WHO IS THIS SHIPMENT HELPING?
More than a century ago, amidst the chaos of the First World War and the Russian revolution, a group of people got together and started to provide for refugees and orphans, the sick and the destitute.
When Moldova regained independence in 1990, a group of locals and expatriates was determined to re-establish this mutual aid and assistance model in the country. What started as providing simple visits to the elderly and disabled has now expanded to establishing community centres, professional home care services, educational programmes, and summer camps.
With the increasing number of vulnerable people left behind as the able-bodied seek work abroad, Crossroads is partnering with this group to expand their reach with a shipment that includes winter clothing and shoes, computers, furniture, electrical appliances, and medical equipment or supplies such as wheelchairs, shower chairs and thermometers.
Help for a brother and sister
When Tatiana and Alexander’s father died, the siblings were starting middle school. During this difficult time, their mother went to western Europe to work, leaving the children to fend for themselves in a “house” with a broken roof and floor, no glass in the windows, no indoor plumbing, and no heating for winters.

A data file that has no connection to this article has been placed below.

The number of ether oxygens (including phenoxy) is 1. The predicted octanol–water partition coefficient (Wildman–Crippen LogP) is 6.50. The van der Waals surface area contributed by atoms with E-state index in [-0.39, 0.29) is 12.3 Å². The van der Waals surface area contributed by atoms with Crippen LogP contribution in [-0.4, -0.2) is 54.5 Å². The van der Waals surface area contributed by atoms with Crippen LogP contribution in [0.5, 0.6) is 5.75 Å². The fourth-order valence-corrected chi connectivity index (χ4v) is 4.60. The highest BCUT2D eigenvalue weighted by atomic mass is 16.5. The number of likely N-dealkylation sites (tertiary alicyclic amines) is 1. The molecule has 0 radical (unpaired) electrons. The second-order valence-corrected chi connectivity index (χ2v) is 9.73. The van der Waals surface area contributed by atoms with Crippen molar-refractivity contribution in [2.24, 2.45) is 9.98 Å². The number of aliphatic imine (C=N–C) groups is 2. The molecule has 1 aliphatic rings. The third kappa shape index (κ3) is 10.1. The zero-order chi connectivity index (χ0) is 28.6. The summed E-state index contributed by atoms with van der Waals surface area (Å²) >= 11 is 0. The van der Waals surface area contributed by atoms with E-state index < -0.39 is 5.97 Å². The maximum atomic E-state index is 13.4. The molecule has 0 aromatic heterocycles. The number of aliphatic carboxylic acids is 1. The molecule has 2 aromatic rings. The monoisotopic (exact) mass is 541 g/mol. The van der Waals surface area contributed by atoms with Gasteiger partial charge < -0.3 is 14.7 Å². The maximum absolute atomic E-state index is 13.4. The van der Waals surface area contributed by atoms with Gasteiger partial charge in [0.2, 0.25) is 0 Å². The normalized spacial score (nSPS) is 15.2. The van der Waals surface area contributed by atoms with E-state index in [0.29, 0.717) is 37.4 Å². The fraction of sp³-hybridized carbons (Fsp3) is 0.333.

Crossroads’ partners reached out to them. Volunteers fixed up the house, installed proper plumbing, heating and decent furniture. They also supported the children’s schooling and provided after-school activities while allowing them to live at home so the building could be utilised properly.
After they finished school, our partners continued to support them through college. Tatiana is now a qualified IT technician while Alexander is a registered electrician.
Ivan and Liuda’s daughter was born with cerebral palsy, and their son also had a mobility problem. Liuda herself is one of the ethnic minorities in the country that faced extra difficulties when trying to access the already limited services in Moldova.
Our partners assisted the family with medical expenses, food, clothing, and diapers as well as including the children in outings where they can see more than just the four walls of their room.
The poor can live in rundown dwellings like this. Our partners found children living alone in broken houses, suffering particularly through cold winters.
Shipments like this one, with household goods, medical supplies and educational items, support our partner to improve the lives of the poorest in society.